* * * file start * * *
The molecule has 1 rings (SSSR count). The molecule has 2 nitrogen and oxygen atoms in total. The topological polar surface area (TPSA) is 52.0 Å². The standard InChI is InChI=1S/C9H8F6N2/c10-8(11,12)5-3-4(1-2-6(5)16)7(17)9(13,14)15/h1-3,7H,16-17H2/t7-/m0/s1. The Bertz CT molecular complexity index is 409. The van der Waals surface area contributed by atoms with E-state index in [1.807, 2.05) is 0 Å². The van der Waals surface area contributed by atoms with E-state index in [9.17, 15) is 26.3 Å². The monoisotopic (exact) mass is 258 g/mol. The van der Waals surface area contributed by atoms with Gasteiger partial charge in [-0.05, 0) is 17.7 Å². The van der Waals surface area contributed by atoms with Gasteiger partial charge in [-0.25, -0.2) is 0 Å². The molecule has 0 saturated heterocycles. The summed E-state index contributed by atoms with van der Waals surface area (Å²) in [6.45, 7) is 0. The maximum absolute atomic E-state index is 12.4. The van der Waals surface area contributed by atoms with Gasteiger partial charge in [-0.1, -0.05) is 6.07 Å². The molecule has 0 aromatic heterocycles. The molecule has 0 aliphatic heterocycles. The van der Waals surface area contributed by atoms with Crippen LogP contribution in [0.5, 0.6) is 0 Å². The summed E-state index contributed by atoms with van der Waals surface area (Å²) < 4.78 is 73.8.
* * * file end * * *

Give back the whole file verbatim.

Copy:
The molecule has 1 rings (SSSR count). The molecule has 2 nitrogen and oxygen atoms in total. The topological polar surface area (TPSA) is 52.0 Å². The standard InChI is InChI=1S/C9H8F6N2/c10-8(11,12)5-3-4(1-2-6(5)16)7(17)9(13,14)15/h1-3,7H,16-17H2/t7-/m0/s1. The Bertz CT molecular complexity index is 409. The van der Waals surface area contributed by atoms with E-state index in [1.807, 2.05) is 0 Å². The van der Waals surface area contributed by atoms with E-state index in [9.17, 15) is 26.3 Å². The monoisotopic (exact) mass is 258 g/mol. The van der Waals surface area contributed by atoms with Gasteiger partial charge in [-0.05, 0) is 17.7 Å². The van der Waals surface area contributed by atoms with Gasteiger partial charge in [-0.25, -0.2) is 0 Å². The molecule has 0 saturated heterocycles. The summed E-state index contributed by atoms with van der Waals surface area (Å²) in [6.45, 7) is 0. The maximum absolute atomic E-state index is 12.4. The van der Waals surface area contributed by atoms with Gasteiger partial charge in [-0.1, -0.05) is 6.07 Å². The molecule has 0 aromatic heterocycles. The molecule has 0 aliphatic heterocycles. The van der Waals surface area contributed by atoms with Crippen LogP contribution in [0.5, 0.6) is 0 Å². The summed E-state index contributed by atoms with van der Waals surface area (Å²) < 4.78 is 73.8.